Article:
The J-Minus Model: Can Digital-Media Outfits Survive Without Journalists in Their Newsrooms?

David Sim/Creative Commons
21 January, 2015

In the late 1980s, Taco Bell, a fast-food chain then owned by the beverage giant PepsiCo, hit upon a supply-chain strategy that would have a profound impact on the global Quick Service Restaurant (QSR) industry.

Under what was dubbed the K-Minus programme, Taco Bell eliminated the kitchen from its restaurants. The food, normally at the core of a restaurant business, was outsourced to vendors so that Taco Bell could save on labour cost, overheads and retail space, to focus fully on delighting the customers by serving them re-heated fajitas. Today, most fast food chains around the world and in India employ the K-Minus model.

This pollen from the fast-food business has fertilised a new breed of digital-media products that have eagerly embraced newsrooms without journalists as part of the J-minus model.

In the conventional world of print media, opinions are still considered to be useful at the third or fourth stage of current affairs coverage. First comes the immediate “what happened,” followed by the surrounding facts and relevant data, and then the opinion or column, which is ideally an analytical piece of writing—a writer’s opinion is important, but that opinion needs to be based on qualitative analysis and insight.

The emerging digital-content model, however, is a simple marriage between new age tweets and old letters to the editor, with the resultant product providing outrage ammunition for the barrackers on social media. Such opinion by its nature is free, and such opinion writers take the sweat out of editing and planning—you calendarise the pipeline, with X’s column due at Y hour on Z date. There is no need for editors who are capable of spotting interesting leads, commissioning them, and working with field reporters and photographers to chase down the more unwieldy stories.

But even in western markets, there is little indication that money is shifting to digital journalism in sufficient quantity any time soon. The online ad spend numbers look staggering, but the advertising money that is shifting from TV and print is largely parked not in media outlets, but in e-commerce.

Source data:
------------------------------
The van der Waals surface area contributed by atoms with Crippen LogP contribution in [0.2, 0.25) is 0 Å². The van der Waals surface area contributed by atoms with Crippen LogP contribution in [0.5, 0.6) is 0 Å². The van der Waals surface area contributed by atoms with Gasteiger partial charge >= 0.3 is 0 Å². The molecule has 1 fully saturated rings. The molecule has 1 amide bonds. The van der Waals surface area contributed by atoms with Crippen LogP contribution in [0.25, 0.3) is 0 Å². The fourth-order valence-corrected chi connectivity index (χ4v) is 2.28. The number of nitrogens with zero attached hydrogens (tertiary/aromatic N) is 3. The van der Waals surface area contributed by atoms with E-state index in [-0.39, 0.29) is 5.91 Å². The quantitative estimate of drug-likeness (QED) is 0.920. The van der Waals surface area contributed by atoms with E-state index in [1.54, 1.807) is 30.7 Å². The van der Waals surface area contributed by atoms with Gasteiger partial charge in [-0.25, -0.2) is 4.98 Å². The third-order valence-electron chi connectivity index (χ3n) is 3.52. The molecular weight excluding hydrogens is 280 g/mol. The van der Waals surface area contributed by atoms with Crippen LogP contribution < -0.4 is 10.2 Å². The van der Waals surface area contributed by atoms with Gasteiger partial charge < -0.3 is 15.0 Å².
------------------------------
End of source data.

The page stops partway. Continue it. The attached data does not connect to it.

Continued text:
A “business-oriented” digital-media firm, then, is sustained on hope. Before long, the argument goes, the shift of advertising dollars to online journalism will snowball and it is best to enter early, poised to reap the benefits of a captive audience. The bind is that while this may make sense, it still rests on the belief that revenue will fall into place miraculously at some indeterminate point in future.

Enter the spreadsheet. What seems to make the most logical business sense, when you consider all of the above, is to create a lean organisation. An organisation, that is armed with a strong technology backbone and algorithms that can do most of the heavy-lifting. Implement a business model where content is created cheap and in large volumes. Layer in “social media” to create the buzz and amplify your content.

But this business model is so simplistic that anyone with an excel sheet will arrive at the exact same formula. It is highly replicable, and is in fact being replicated by a host of sites flooding the space. As Prem Panicker, the former editor of Rediff and until recently the managing editor of Yahoo India, said to me, “That is the real reason we pay lip service to the ‘amateur spirit’—by selling citizens the notion that they are at the cutting edge of a revolution as violent as the French, with the idea of guillotining the traditional publisher, you get them to contribute content for no pay. Joe Citizen doesn't see himself as a journalist, and therefore does not expect money.  Seeing his name in lights ‘on a prominent media platform’ gives him the jollies, and cachet among his peers.”